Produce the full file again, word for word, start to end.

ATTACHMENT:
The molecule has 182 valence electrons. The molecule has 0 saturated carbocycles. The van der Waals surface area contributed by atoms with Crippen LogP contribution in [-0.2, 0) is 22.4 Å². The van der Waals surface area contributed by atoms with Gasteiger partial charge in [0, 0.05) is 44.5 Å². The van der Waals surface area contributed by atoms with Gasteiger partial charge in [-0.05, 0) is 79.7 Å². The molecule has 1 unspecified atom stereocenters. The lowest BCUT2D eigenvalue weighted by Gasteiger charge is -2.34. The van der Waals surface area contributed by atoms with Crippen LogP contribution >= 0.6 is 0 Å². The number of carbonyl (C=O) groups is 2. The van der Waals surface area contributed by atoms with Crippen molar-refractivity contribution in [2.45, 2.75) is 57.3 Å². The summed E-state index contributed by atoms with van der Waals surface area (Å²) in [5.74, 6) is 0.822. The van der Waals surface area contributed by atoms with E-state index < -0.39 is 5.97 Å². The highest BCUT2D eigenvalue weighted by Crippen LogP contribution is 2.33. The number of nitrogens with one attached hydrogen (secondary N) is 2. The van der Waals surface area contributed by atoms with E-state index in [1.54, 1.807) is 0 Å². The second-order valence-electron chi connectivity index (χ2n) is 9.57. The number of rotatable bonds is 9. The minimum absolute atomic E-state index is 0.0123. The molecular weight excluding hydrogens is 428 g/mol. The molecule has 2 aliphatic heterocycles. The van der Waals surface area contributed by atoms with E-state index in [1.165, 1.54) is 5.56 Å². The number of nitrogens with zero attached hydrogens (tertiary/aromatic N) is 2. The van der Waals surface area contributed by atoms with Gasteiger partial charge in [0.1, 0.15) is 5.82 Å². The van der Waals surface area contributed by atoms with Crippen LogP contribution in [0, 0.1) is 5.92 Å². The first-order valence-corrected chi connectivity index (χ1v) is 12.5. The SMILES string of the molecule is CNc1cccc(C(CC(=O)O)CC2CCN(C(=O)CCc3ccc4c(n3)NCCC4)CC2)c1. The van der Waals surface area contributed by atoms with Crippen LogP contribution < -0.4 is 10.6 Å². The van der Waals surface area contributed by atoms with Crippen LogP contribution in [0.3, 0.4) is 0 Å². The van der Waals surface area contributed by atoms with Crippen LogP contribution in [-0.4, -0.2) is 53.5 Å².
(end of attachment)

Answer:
The molecule has 182 valence electrons. The molecule has 0 saturated carbocycles. The van der Waals surface area contributed by atoms with Crippen LogP contribution in [-0.2, 0) is 22.4 Å². The van der Waals surface area contributed by atoms with Gasteiger partial charge in [0, 0.05) is 44.5 Å². The van der Waals surface area contributed by atoms with Gasteiger partial charge in [-0.05, 0) is 79.7 Å². The molecule has 1 unspecified atom stereocenters. The lowest BCUT2D eigenvalue weighted by Gasteiger charge is -2.34. The van der Waals surface area contributed by atoms with Crippen LogP contribution >= 0.6 is 0 Å². The number of carbonyl (C=O) groups is 2. The van der Waals surface area contributed by atoms with Crippen molar-refractivity contribution in [2.45, 2.75) is 57.3 Å². The summed E-state index contributed by atoms with van der Waals surface area (Å²) in [5.74, 6) is 0.822. The van der Waals surface area contributed by atoms with E-state index < -0.39 is 5.97 Å². The highest BCUT2D eigenvalue weighted by Crippen LogP contribution is 2.33. The number of nitrogens with one attached hydrogen (secondary N) is 2. The van der Waals surface area contributed by atoms with E-state index in [1.54, 1.807) is 0 Å². The second-order valence-electron chi connectivity index (χ2n) is 9.57. The number of rotatable bonds is 9. The minimum absolute atomic E-state index is 0.0123. The molecular weight excluding hydrogens is 428 g/mol. The molecule has 2 aliphatic heterocycles. The van der Waals surface area contributed by atoms with E-state index in [1.165, 1.54) is 5.56 Å². The number of nitrogens with zero attached hydrogens (tertiary/aromatic N) is 2. The van der Waals surface area contributed by atoms with Gasteiger partial charge in [0.1, 0.15) is 5.82 Å². The van der Waals surface area contributed by atoms with Crippen LogP contribution in [0, 0.1) is 5.92 Å². The first-order valence-corrected chi connectivity index (χ1v) is 12.5. The SMILES string of the molecule is CNc1cccc(C(CC(=O)O)CC2CCN(C(=O)CCc3ccc4c(n3)NCCC4)CC2)c1. The van der Waals surface area contributed by atoms with Crippen LogP contribution < -0.4 is 10.6 Å². The van der Waals surface area contributed by atoms with Crippen LogP contribution in [0.3, 0.4) is 0 Å². The van der Waals surface area contributed by atoms with Crippen LogP contribution in [-0.4, -0.2) is 53.5 Å².